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27 August 2021

The World Wide Web Consortium (W3C) Web Accessibility Initiative (WAI), has recently published a formal W3C Note, on the on the XR Accessibility User Requirements (XAUR).

The Note was developed by the W3C WAI Accessible Platform Architecture working group’s Research Questions Task Force (RQTF).  To provide guidance on the accessibility of XR – an umbrella term to cover the spectrum of hardware, applications and techniques used for virtual reality or immersive environments, augmented or mixed reality and other related technologies.

The accessibility aspects of the XAUR look specifically at the implications for users in the XR space. As described in the Abstract:

“This document lists user needs and requirements for people with disabilities when using virtual reality or immersive environments, augmented or mixed reality, and other related technologies (XR). It first introduces a definition of XR as used throughout the document, then briefly outlines some uses of XR. It outlines the complexity of understanding XR. Introduces some technical accessibility challenges such as the need for multi-modal support, synchronization of input and output devices and customisation. It then outlines accessibility related user needs for XR, and suggests subsequent requirements. This is followed by related work that may be helpful understanding the complex technical architecture and processes, behind how XR environments are built and what may form the basis of a robust accessibility architecture.”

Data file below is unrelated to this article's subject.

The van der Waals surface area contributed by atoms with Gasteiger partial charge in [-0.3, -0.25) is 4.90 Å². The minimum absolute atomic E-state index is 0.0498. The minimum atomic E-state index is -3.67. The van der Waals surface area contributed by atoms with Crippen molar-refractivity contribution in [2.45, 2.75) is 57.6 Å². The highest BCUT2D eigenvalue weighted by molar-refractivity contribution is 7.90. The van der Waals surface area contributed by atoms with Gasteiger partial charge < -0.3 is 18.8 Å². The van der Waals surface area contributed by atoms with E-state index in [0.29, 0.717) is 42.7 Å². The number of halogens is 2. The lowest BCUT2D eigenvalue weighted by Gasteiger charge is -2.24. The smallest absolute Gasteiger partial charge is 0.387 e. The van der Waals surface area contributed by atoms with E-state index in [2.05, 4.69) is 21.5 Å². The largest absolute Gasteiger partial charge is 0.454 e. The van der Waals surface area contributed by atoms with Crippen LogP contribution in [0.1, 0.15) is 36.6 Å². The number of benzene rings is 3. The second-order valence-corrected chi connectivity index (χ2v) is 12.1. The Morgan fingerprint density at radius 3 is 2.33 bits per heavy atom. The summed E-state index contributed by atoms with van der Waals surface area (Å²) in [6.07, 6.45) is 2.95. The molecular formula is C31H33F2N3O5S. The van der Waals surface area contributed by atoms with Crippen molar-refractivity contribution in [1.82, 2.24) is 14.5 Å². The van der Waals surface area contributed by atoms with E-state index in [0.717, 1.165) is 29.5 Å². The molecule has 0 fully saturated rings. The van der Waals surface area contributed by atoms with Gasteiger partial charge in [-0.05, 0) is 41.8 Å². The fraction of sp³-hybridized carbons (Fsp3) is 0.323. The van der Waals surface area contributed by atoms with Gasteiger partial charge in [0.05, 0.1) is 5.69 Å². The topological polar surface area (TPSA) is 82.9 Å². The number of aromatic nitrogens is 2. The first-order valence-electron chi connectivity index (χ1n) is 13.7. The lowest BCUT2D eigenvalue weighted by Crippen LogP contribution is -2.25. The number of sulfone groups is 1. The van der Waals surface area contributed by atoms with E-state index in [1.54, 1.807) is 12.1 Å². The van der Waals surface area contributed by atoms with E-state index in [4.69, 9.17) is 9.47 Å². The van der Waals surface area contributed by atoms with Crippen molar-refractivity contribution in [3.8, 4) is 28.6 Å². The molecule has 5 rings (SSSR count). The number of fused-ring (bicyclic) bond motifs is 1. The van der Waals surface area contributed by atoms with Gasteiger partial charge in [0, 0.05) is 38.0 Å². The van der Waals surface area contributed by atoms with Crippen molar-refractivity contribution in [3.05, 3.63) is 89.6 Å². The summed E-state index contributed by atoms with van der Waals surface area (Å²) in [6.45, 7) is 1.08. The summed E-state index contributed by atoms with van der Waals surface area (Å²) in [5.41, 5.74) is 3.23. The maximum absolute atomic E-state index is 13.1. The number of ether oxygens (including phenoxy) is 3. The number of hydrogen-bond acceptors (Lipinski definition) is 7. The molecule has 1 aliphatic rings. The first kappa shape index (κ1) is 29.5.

There are 19 scenarios discussed regarding user requirements of people with disability in XR. These include:

  • Immersive semantics and customisation
  • Motion agnostic interactions
  • Immersive personalisation
  • Interaction and target customisation
  • Voice commands
  • Color changes
  • Magnification context and resetting
  • Critical messaging and alerts
  • Nine gestural interfaces and interactions
  • Signing videos and text description transformation
  • Safe harbour controls
  • Immersive time limits
  • Orientation and navigation
  • Second screen devices
  • Interaction speed
  • Avoiding sickness triggers
  • Spatial audio tracks and alternatives
  • Spatial orientation: Mono audio option
  • Captioning, Subtitling and Text: Support and customisation

Dr Scott Hollier, CEO of CFA Australia, actively contributed to the Note as a recited editor. Dr Hollier said, ‘It’s been very exciting to work with great people in the RQTF, to create form W3C guidance on how developers can make XR more accessible.’

The Note is the first by W3C to specifically provide guidance on the accessibility issues that can occur in immersive environments and how the issues can be addressed.